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BCR Analysis - Reputation - Bordeaux
In this paper we develop an original approach to evaluate the costs and benefits associated to a generic promotion program using an application to Bordeaux wines. The benefit is computed from the marginal impact of the collective reputation of the program on the individual reputation of its members. These different marginal impacts are estimated using detailed survey data about the image of Bordeaux wines in seven European countries. We find positive and significant spillover effects from the umbrella reputation (Bordeaux) that moreover increase with the individual reputation level of the wine. Controlling for the natural endogeneity of the collective reputation in this setup, we capture the important fact that this relationship is faced with marginal diminishing returns. These spillover effects, when significantly positive, vary from a minimum of 5% to a maximum of 15% of additional favorable quality opinions. We then show that some subregions are more likely to benefit from generic promotion programs, suggesting that fees should be established on a benefit-cost basis.
Sum of Squared Errors
A footnote in OpenIntro Statistics, 3rd Edition, Section 5.5.2, Analysis of Variance (ANOVA), relates an identity for the sum of squared errors (SSE).
CSE8803 Project: Mortality Prediction in ICU patients
Accurate prognosis and prediction of a patient's current disease state is critical in an ICU. The use of vast amounts of digital medical information can help in predicting the best course of action for the diagnosis and treatment of patients. The proposed technique investigates the strength of using a combination of latent variable models (latent dirichlet allocation) and structured data to transform the information streams into potentially actionable knowledge. In this project, I use Apache Spark to predict mortality among ICU patients so that it can be used as an acuity surrogate to help physicians identify the patients in need of immediate care.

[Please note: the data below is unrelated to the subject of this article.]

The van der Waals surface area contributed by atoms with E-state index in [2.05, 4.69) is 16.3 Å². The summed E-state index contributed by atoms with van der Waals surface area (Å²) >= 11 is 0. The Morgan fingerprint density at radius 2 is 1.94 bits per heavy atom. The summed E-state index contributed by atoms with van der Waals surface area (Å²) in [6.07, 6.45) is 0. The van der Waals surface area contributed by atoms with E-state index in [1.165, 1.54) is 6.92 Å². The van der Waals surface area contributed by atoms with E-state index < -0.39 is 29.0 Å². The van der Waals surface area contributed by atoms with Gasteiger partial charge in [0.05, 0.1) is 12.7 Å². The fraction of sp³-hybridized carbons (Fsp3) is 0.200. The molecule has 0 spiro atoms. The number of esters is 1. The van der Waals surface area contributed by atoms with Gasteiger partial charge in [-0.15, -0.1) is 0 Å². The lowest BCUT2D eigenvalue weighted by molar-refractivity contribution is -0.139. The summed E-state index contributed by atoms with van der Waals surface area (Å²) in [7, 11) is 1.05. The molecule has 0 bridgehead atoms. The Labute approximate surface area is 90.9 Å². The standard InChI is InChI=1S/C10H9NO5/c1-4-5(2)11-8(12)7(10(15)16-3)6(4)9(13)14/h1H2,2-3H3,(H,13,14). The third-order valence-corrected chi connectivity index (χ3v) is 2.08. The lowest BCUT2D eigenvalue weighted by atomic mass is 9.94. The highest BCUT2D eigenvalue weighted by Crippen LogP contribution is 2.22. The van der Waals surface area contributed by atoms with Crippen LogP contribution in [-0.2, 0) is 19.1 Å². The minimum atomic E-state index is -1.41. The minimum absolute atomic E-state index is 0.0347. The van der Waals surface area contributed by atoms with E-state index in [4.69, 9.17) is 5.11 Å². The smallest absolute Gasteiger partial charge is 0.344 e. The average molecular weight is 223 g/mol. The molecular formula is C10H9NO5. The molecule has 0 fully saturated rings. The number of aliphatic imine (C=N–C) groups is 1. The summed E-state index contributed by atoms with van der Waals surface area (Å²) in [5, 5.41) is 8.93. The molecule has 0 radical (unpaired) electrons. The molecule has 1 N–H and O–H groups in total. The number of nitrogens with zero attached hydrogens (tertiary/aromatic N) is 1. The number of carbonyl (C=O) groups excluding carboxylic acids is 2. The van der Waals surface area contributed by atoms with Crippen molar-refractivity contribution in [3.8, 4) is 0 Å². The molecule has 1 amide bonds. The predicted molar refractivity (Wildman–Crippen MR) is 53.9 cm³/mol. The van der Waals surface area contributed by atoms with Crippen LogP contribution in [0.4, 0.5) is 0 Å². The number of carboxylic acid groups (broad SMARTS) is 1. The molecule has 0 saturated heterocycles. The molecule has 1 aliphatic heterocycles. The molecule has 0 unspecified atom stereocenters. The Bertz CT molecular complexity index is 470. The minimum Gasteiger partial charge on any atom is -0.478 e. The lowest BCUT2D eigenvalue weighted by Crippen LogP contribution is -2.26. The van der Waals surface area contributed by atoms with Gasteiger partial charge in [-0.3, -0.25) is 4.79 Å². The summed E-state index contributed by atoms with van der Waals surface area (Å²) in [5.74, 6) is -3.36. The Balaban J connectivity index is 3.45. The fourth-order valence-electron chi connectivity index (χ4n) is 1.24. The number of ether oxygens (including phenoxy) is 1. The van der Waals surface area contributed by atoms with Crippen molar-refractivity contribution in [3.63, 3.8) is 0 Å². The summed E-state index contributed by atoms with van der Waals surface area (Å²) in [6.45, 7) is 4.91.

Nobel Prize in Physics 2000, how Silicon lost its groove.
In 1957 Herbert Kroemer published a paper entitled “Quasi-Electric and Quasi-Magnetic Fields in Non-Uniform Semiconductors". In it he expressed the utility of non-uniform semiconductor alloys in exploiting their natural atomic potential gradients to imply quasi-electric fields. The breakthrough in Modulation Doped Field Effect Transistors ( or MODFETs) came from the ground-breaking work done by him and Zhores Alferov on Semiconductor hetero-structures that utilize these very fields. I will examine just Herbert’s findings.